Despite its name, heartburn has nothing to do with the heart. (Some of the symptoms, however, are similar to those of a heart attack or heart disease.) Heartburn is an irritation of the esophagus that is caused by stomach acid and is a common pregnancy complaint, especially in the third trimester when the growing uterus places pressure on the stomach.
With gravity's help, a muscular valve called the lower esophageal sphincter, or LES, keeps stomach acid in the stomach. The LES is located where the esophagus meets the stomach -- below the rib cage and slightly left of center. Normally it opens to allow food into the stomach or to permit belching; then it closes again. But if the LES opens too often or does not close tight enough, stomach acid can reflux, or seep, back into the esophagus and cause a burning sensation.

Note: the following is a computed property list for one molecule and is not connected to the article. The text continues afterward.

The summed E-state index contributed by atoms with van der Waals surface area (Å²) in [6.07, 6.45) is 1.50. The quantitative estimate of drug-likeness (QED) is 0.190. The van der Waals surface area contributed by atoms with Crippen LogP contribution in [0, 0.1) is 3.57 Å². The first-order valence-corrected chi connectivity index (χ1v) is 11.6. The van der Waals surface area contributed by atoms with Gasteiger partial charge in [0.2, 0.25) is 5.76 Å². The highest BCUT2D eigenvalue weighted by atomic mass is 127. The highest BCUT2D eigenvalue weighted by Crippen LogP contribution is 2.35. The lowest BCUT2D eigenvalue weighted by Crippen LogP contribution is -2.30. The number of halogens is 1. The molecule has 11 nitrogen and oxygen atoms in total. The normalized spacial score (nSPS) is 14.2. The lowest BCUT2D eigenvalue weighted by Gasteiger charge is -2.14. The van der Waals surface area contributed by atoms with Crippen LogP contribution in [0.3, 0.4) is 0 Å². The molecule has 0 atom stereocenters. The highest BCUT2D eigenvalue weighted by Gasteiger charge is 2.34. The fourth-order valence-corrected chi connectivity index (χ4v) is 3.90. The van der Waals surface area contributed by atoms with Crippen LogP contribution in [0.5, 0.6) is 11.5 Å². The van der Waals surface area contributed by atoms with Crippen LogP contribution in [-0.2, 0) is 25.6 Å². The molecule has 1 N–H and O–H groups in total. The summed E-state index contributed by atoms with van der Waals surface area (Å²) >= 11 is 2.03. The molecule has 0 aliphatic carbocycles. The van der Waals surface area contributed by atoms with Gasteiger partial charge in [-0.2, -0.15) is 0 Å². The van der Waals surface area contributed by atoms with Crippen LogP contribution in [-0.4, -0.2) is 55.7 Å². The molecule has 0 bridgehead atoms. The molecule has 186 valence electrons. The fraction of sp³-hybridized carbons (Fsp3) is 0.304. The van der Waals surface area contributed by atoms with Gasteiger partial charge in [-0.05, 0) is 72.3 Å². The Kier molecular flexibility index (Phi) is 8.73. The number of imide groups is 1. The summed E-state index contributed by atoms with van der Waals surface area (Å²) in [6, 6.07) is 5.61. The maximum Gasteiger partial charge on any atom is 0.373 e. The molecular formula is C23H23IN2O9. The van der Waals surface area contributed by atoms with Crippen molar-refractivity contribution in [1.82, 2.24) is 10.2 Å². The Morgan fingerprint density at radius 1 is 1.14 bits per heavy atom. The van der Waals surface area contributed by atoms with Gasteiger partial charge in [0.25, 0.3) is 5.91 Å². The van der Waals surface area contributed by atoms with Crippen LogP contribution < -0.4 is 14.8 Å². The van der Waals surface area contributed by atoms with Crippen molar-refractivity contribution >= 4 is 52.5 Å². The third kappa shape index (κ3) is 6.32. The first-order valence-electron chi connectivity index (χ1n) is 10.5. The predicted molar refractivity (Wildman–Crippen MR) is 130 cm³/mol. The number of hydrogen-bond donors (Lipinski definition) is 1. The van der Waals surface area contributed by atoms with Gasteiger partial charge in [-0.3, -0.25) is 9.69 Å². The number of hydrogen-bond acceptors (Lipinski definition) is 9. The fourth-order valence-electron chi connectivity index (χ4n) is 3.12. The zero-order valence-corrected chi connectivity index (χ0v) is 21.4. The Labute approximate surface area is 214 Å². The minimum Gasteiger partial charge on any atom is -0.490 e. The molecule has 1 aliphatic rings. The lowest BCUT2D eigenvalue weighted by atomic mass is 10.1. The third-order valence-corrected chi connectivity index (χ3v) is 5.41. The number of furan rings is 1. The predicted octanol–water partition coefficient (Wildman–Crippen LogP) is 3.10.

Occasional heartburn isn't dangerous, but chronic heartburn can indicate serious problems, such as gastritis or gastroesophageal reflux disease, also called GERD. Heartburn is a daily occurrence for 10% of Americans and 50% of pregnant women. It's an occasional nuisance for another 30% of the population.
Symptoms of Heartburn During Pregnancy
Common heartburn symptoms reported by pregnant women include:
- A burning feeling in the chest just behind the breastbone (the sternum) that occurs after eating and lasts a few minutes to several hours
- Chest pain, especially after bending over, lying down, or eating
- Burning in the throat -- or hot, sour, or salty-tasting fluid at the back of the throat
- Chronic coughing
- Wheezing or other asthma-like symptoms